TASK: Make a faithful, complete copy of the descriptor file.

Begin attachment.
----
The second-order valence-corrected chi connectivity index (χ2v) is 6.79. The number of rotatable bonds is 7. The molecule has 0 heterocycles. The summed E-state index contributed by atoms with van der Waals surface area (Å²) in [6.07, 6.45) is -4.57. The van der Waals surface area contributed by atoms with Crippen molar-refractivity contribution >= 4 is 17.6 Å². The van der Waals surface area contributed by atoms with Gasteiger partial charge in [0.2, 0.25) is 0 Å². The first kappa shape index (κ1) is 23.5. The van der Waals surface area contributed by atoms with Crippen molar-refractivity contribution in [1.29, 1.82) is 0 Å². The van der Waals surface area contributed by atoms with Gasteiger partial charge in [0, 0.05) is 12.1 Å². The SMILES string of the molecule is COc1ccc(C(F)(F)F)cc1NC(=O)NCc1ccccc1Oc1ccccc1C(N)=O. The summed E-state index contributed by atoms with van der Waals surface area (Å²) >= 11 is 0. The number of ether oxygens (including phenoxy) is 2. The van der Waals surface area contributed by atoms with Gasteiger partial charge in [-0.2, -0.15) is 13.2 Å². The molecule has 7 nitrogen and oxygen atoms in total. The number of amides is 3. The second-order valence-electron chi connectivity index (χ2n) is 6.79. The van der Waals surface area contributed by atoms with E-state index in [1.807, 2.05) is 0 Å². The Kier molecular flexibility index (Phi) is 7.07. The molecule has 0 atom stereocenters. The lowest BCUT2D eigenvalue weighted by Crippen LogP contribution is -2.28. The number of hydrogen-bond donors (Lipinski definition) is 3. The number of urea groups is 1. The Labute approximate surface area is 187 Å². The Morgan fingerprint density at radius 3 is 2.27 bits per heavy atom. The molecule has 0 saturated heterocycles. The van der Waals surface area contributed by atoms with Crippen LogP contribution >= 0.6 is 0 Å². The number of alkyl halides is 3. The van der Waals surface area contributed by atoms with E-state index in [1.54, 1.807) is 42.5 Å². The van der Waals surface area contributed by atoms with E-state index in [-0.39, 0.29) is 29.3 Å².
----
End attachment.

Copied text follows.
The second-order valence-corrected chi connectivity index (χ2v) is 6.79. The number of rotatable bonds is 7. The molecule has 0 heterocycles. The summed E-state index contributed by atoms with van der Waals surface area (Å²) in [6.07, 6.45) is -4.57. The van der Waals surface area contributed by atoms with Crippen molar-refractivity contribution >= 4 is 17.6 Å². The van der Waals surface area contributed by atoms with Gasteiger partial charge in [0.2, 0.25) is 0 Å². The first kappa shape index (κ1) is 23.5. The van der Waals surface area contributed by atoms with Crippen molar-refractivity contribution in [1.29, 1.82) is 0 Å². The van der Waals surface area contributed by atoms with Gasteiger partial charge in [0, 0.05) is 12.1 Å². The SMILES string of the molecule is COc1ccc(C(F)(F)F)cc1NC(=O)NCc1ccccc1Oc1ccccc1C(N)=O. The summed E-state index contributed by atoms with van der Waals surface area (Å²) >= 11 is 0. The number of ether oxygens (including phenoxy) is 2. The van der Waals surface area contributed by atoms with Gasteiger partial charge in [-0.2, -0.15) is 13.2 Å². The molecule has 7 nitrogen and oxygen atoms in total. The number of amides is 3. The second-order valence-electron chi connectivity index (χ2n) is 6.79. The van der Waals surface area contributed by atoms with E-state index in [1.807, 2.05) is 0 Å². The Kier molecular flexibility index (Phi) is 7.07. The molecule has 0 atom stereocenters. The lowest BCUT2D eigenvalue weighted by Crippen LogP contribution is -2.28. The number of hydrogen-bond donors (Lipinski definition) is 3. The number of urea groups is 1. The Labute approximate surface area is 187 Å². The Morgan fingerprint density at radius 3 is 2.27 bits per heavy atom. The molecule has 0 saturated heterocycles. The van der Waals surface area contributed by atoms with Crippen LogP contribution >= 0.6 is 0 Å². The number of alkyl halides is 3. The van der Waals surface area contributed by atoms with E-state index in [1.54, 1.807) is 42.5 Å². The van der Waals surface area contributed by atoms with E-state index in [-0.39, 0.29) is 29.3 Å².